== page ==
At the Washington Preparatory School English Program, we strive to nurture and inspire our students to become passionate about language and literature through reading, writing and speaking in English language and to develop the necessary skills needed in those areas, as well as in analyzing, interpreting and evaluating literary and non-literary texts in English.
The Washington Preparatory School English Program aims to develop skills of textual analysis and encourages students to question the meaning generated by language and texts. Its objective is to enable our student to use English language to its maximum capacity correctly and confidently for learning, creativity, self-expression and social interaction.
In our Washington Preparatory School’s student-centered, inquiry-based classrooms, our teachers support and motivate our students to take responsibility in their own actions and learning, to become more open-minded about life and the world around them through language and literature and to become life-long learners that live a well-balanced life.
Language is life
Language is the earth foundation to all learning and communication. Communication is essential to our survival and success in life and English language is a widely used universal tool of thought and communication. It is a coded system that we developed to achieve the essential purposes in life: To reach out and connect with one another, to express ourselves clearly and creatively, to ask for help when needed and to express our love when we must. In other words, to have and use language effectively is to live life fully.
Our Units are approximately six weeks long. Each unit is based on a literary text such as a poem or a fictional novel that tells a story. We will also study a variety of non-literary texts such as political cartoons, blogs, advertisements or opinion columns. We will explore a wide range of literary and informational texts and works of literature across, genres, cultures and historical periods. As we progress through the unit, students are expected to produce works that reflect their deeper understanding and mastery of language and its mechanics. Grammar, syntax, vocabulary development and essay writing techniques will be encouraged.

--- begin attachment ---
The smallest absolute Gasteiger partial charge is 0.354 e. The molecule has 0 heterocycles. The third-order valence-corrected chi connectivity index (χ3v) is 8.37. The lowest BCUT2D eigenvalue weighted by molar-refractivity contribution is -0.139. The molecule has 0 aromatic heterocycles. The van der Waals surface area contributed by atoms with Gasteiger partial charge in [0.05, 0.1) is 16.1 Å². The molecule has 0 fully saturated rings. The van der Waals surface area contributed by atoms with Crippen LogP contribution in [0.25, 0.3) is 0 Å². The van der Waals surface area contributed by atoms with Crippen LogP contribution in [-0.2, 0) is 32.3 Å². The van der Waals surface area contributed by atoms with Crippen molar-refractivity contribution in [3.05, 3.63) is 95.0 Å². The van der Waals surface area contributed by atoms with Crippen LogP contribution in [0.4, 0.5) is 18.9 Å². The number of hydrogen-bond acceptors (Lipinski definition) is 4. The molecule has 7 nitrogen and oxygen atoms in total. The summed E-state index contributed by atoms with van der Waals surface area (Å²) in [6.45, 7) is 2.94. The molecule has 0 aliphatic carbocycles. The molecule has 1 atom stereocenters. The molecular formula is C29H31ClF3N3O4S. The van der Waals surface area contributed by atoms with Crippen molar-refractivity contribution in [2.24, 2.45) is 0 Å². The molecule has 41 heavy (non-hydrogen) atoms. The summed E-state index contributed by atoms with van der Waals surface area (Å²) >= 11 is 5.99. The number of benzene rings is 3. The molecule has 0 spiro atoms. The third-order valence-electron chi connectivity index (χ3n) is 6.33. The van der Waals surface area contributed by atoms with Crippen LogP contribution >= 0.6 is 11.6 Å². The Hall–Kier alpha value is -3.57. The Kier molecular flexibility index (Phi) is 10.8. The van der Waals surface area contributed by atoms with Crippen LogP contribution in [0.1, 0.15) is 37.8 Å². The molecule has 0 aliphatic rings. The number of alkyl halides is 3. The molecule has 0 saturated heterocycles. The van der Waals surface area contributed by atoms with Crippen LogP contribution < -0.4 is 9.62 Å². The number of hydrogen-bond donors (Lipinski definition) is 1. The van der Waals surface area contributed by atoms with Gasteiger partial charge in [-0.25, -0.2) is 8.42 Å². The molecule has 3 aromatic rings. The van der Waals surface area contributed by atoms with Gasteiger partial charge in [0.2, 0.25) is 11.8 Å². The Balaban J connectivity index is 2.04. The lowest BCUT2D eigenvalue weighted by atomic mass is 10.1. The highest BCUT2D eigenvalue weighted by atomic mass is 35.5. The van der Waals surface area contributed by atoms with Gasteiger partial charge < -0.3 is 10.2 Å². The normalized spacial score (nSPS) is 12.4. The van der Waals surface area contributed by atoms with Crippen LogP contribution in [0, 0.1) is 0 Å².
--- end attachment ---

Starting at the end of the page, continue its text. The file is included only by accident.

An example of a Unit Assessment: Based on your reading of Inside Out and Back Again by Thanhha Lai, write two researched-based poems that reflect the aspect of refugee experience in the book and present it to class. Note: You may use the prose writing style in the story or choose your own style of writing.
The Units are approximately six weeks long. Students at this grade levels are expected to develop analytical skills and engage in increasing range and sophistication of literary and informational texts and works of literature. Students will interpret a range of texts and their meanings and implications, elements of literary, stylistic and rhetorical. Students will communicate their ideas in clear, logical and persuasive ways in a range of styles, registers and for a variety of purposes and situations.
An example of a Unit Assessment: Write a two-page compare and contrast essay on the concept of “monsters in our society” based on the novel Frankenstein by Mary Shelley (1797–1851) and the movie Monster (2003) film directed by Patty Jenkins.